So what is an absorption rate??

When I’m looking at a market to see if it’s leaning toward buyers, sellers — or neither — I look to the absorption rate. This means how long would it take to deplete the inventory at the rate that homes have gone under contract in the last 30 days. (Huh?) Read the rest of this entry »

The fall of every year has become the “buyers market” season of every real estate year in the past few. While inventory may still be tight in some of our markets in the DC area (the DMV), many purchasers have hibernated, thinking that if they wait till the spring, they’ll be able to have better luck at finding what they want.

Such thinking could cost you a brick of cash. Because = there’s another key component you overlook if you’re just keeping track of inventory as an indicator of when you should buy. It’s the interest rates. It could cost you thousands of dollars per year to wait when you consider where they are right now and what could happen by the spring of 2018.

Here are some simple calculations – if you’re buying a $500,000 house with 5% down at an interest rate of 3.5%, the payment is roughly $2,641 in Fairfax County, VA… When that rate moves up a percent to 4.5%, your cost goes to $2,915. Same house, same taxes – $3288 MORE per year…$16,444 over the next 5 years — more than $30K in 10 years.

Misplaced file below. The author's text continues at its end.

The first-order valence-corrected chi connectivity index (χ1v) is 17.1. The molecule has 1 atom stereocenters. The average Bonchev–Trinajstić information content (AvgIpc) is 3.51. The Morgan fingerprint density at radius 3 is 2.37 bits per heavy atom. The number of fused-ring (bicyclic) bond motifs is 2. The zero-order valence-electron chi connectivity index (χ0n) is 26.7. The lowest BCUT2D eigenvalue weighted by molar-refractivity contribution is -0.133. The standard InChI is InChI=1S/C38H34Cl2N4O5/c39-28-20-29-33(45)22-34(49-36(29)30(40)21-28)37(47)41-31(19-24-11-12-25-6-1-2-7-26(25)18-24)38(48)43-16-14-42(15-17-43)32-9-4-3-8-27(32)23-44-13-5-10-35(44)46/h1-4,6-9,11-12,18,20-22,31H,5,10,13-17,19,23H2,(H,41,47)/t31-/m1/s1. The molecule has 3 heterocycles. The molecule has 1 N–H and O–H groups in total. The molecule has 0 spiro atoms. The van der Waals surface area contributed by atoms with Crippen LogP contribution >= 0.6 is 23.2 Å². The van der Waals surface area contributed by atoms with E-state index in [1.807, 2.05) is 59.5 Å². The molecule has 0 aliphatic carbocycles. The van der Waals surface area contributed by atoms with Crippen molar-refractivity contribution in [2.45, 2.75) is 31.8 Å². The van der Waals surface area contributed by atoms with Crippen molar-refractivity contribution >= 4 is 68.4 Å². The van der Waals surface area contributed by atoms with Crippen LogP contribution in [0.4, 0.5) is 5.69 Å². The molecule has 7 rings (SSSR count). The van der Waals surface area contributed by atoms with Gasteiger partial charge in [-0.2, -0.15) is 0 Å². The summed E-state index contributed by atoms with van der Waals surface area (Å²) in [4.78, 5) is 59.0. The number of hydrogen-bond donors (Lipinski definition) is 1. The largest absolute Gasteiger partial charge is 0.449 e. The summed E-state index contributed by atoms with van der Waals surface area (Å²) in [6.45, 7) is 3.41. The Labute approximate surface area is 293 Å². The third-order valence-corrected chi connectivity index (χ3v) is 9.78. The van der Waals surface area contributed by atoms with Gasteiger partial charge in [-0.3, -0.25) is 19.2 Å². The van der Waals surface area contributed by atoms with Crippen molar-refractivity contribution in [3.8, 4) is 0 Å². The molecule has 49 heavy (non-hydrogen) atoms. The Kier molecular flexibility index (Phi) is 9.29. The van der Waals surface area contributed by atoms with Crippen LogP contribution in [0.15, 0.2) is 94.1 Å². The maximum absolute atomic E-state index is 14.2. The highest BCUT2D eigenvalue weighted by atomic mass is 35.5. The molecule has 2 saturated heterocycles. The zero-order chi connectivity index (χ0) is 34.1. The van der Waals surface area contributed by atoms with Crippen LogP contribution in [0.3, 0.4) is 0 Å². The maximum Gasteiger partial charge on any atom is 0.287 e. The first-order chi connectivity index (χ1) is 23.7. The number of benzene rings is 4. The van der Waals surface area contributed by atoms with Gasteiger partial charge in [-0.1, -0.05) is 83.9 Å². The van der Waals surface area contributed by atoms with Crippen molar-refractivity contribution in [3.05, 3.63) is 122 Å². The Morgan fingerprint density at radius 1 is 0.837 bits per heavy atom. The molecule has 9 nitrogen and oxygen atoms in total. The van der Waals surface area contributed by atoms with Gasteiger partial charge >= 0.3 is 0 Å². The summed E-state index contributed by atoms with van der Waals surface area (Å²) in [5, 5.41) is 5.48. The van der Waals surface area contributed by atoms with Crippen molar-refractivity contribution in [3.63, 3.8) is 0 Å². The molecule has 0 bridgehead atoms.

Waiting could cost you. The smart buyer stops waiting and get’s in the game! Got a question or need professional help? Contact me here: pmms_chart8.17

I can only say – HOW DID IT TAKE SO LONG? One of the best researched articles from the Washington Post on the misleading information that’s found on Zillow<dot>com. Thank you Ken Harney! If

I came up with values with 20% ranges for my sellers, I WOULDN’T HAVE ANY SELLERS! Excuse me, did I just leave the caps button on?? Click Here the article.

I have a plumber in my house fixing a leak that I “thought” I noticed about a week ago. But I let it go. “Naah. It’s not a leak – probably just creekings of a 40-year-old house,” I second thought-ed it. Now – wet floor, carpet and drywall one week later – I realized again – I shouldn’t have waited.

There are plenty of things we shouldn’t wait on. Home maintenance and repair is one of them. Another for real estate professionals is how you treat your business. Work toward the market that’s coming, not in the market you’re in.

We are in a very hot market – low inventory, rising prices, few days on market – sound familiar? The difference this time, though is that there’s no frothing in the market and the appraisers are doing a good job at keeping prices in line. We’re not seeing consistent 10-20% increases in the values.